As you probably know, there are more than five senses. And I’m not at all certain why anyone ever claimed that there were only five senses. When I discuss this with people, I always start with the sense of acceleration. You don’t need to have one of the “five senses” to experience a roller coaster ride. Certainly there are elements of the Big Five from the feeling of the wind through your hair to the taste of acid reflux. But it is the acceleration that most defines the experience.
The easiest trans-five sense to demonstrate is balance, or “equilibrioception” for those who like seven syllable words. I suspect that the reason that people do not want to call this a sense is that it isn’t due to any single thing. Balance depends most upon the visual system and vestibular system, in the ear. But the truth is that none of Big Five are quite so distinct either. The simplest example is the way that taste and smell work together. But the truth is that even our vision is very messy; it is so much more than simply the recording the light rays focused on our retinas.
When people asked him later on in life why he pushed Gregg Toland to create deep focus in Citizen Kane, Orson Welles would reply that he just wanted the film to look the way the real world looked to the human eye. But that isn’t really the way the vision system works. The human eye is just as constrained as a camera lens. At any given time, most things are out of focus. It is our brain that “fixes” all of that. What I mean is that our brain lies to us about what we are actually seeing. It also acts as a kind of steadicam.
Thus it isn’t surprising that when people hear a car crash, they often mistakenly believe that they saw it — even though they simply moved their focus to it as a result of the sound. They aren’t lying when they claim they saw the accident; their brain was just lying to them about what they saw. The entire human body is a system for creating meaning out of far too little knowledge.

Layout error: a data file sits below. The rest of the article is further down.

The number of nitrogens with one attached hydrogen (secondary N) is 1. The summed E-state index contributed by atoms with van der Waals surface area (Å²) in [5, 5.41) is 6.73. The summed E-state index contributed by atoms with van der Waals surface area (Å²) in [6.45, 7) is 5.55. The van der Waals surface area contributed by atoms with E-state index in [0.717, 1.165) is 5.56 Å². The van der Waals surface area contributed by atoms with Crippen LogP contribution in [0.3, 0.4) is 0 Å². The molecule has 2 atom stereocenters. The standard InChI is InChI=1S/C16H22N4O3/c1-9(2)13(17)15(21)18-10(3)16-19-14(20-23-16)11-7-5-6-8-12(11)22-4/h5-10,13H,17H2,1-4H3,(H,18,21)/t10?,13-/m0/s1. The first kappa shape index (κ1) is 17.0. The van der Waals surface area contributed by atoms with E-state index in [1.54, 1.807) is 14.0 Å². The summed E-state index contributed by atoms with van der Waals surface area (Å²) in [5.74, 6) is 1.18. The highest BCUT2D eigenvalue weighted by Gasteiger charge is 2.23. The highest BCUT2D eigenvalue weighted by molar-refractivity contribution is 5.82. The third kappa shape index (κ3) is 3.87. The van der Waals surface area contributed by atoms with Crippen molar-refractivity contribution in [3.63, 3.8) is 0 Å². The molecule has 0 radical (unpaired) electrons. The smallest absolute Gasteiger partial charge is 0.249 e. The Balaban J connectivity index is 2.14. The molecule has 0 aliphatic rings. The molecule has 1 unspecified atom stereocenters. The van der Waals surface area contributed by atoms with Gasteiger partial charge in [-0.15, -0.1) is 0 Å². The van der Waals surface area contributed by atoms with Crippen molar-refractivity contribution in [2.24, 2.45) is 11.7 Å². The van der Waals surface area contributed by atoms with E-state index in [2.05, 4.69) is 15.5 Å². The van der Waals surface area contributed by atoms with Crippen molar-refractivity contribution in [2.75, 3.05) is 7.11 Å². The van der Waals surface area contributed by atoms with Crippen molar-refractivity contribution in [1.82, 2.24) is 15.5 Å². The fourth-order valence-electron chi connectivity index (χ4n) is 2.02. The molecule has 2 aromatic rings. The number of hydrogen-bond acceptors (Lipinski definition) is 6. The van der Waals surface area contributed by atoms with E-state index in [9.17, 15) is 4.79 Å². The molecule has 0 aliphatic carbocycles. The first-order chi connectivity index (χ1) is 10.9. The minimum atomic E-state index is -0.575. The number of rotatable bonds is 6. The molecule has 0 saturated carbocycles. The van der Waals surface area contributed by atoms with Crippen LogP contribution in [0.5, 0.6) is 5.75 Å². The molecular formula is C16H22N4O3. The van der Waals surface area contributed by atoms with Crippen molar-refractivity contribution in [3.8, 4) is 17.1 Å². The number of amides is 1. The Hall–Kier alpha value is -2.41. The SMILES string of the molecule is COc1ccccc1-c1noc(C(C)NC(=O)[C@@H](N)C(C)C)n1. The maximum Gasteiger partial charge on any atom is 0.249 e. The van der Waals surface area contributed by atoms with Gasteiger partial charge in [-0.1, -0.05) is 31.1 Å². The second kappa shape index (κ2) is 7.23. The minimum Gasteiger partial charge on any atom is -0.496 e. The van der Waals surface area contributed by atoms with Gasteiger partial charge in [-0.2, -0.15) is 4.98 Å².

There are other trans-five senses such as the sense of pain and the sense of heat. But the sense that I find most fascinating is proprioception. It is the sense of knowing where your body is. The most gruesome aspect of this is phantom limb syndrome, where people continue to feel the existence of a limb that is physically gone. But more generally, we all sense how our bodies are oriented. As I write this, my left knee is bent upward because my foot is resting on top of one of my computers while my right leg is sprawled out in front of me and my torso leans far back in my chair. I don’t need to look at my body to know this. I just know it because of proprioceptors in the skeletal muscles. But don’t ask what they are because you get into a kind of tautology. Of course the same thing is true of seeing and hearing, but we’ve all gotten way past caring about that.
Of course, there are lots of senses that other animals have that we lack like echolocation. And there are a whole lot of things we can’t see like anything in the ultraviolet. We also can’t see infrared, but we can feel it. It’s curious. Biology is a most amazing thing. In the end, should humans ever crack the riddle of consciousness, I feel certain we will learn that it is all a trick: a bunch of cells so complex they delude themself into thinking they are a single thing. But you still have to marvel at all living things in the same way you do a Caravaggio painting or a black hole.
My left leg is now bent behind me.